What's wrong with this picture? It is the center of my improv quilt. It is supposed to be on point. It's not.
Unless we are doing raw edge or collage work, our medium requires us to cut up pieces of fabric and fit them together. That requires math. If you are old enough to remember Doby Gillis, imagine Maynard G Crebbs squeaking out the word "work." That is the tenor of my voice when I say math. But, if you want your quilt to fit together ...
And so I get out my favorite quilters reference guide, measuring tools, sketches, calculator and fabric. I have the measurement for the hypoteneuse of the setting triangle (the size of my square). How do I figure the size of the other two sides? I seem to remember something about the Pythagorean Theorem. My reference guide has a nice chart that gives the diagonal measurement for various sized squares but, of course, my block is an odd size and all the numbers are uneven figures that don't show up on my ruler. I fuss with the figures for a long time, checking and double checking my work. Should I round up at every step? Or just at the end? Do I work with raw sizes or finished sizes? A multitude of worries, second gueses and doubts accompany my deliberations. Much later, I discovered a calculator on line that would have quickly and easily done the calculations for me, just by entering the measurement of my square. I am trying to remember that my brain needs the workout. Quilting is better than Sudoku!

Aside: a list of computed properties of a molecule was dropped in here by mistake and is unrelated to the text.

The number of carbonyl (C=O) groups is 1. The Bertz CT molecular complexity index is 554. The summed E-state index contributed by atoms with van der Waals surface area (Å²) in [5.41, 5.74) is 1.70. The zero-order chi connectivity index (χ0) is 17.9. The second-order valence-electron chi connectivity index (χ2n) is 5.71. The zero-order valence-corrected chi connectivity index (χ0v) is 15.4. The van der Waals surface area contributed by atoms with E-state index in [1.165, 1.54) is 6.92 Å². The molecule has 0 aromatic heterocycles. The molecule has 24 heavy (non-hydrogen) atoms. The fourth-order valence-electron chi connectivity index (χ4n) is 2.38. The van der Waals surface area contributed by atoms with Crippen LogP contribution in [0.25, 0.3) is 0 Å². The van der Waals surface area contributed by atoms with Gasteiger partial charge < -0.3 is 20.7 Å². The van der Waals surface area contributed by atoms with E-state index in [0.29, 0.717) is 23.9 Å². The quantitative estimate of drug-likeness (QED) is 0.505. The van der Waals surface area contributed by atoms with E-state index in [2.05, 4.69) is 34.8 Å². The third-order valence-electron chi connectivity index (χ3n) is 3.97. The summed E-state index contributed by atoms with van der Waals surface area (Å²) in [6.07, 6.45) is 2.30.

I finally arrived at a figure and moved to the fun part. Picking out the fabric!
I knew I wanted to frame my center with the rich cinnamon swirling vine from the Moda Puzzle Pieces Collection and I wanted to use the wild pink floral from the Soul Blossoms collection. That lucious pink with it's wild and whimsical flowers was to be my bridge to blue.
I found the perfect blue, right there in my stash! Don't you love when that happens! I only have a little less than a half yard, but it is a Michael Miller Krystal that I know I can get more of. When I put this awesome blue with the other fabrics it made my heart smile.
I wanted the setting triangles to be scrappy and I needed two other fabrics for the design I had worked out. That turned out to be a lovely fabric selection challenge involving wanderings through both the shop and my stash. I finally selected a colorful Peacock Feather design and this winsome, open floral, both from the Soul Blossoms collection.
I love the opulent, oversized motif's that seem to be favored by Amy Butler and the young designers who have brought a fresh new look to our fabric. But I cringe at the alacrity with which they cut up their boldly beautiful designs. I reluctantly cut the pink floral into small squares telling myself that I might be able to incorporate larger pieces at some later point in the project but as I cut, my risk-taking was rewarded with small delights. The little pieces gave me lovely little vignettes from the larger piece. This is so much fun! The math challenges are forgotten!
Putting it all together is the final reward. The math came out precisely right. Almost too precisely. I worried that my corners were too small but there they are, sewn on with an exact 1/4 inch outside those points so that when I sew on the next round I won't loose them. Yessss!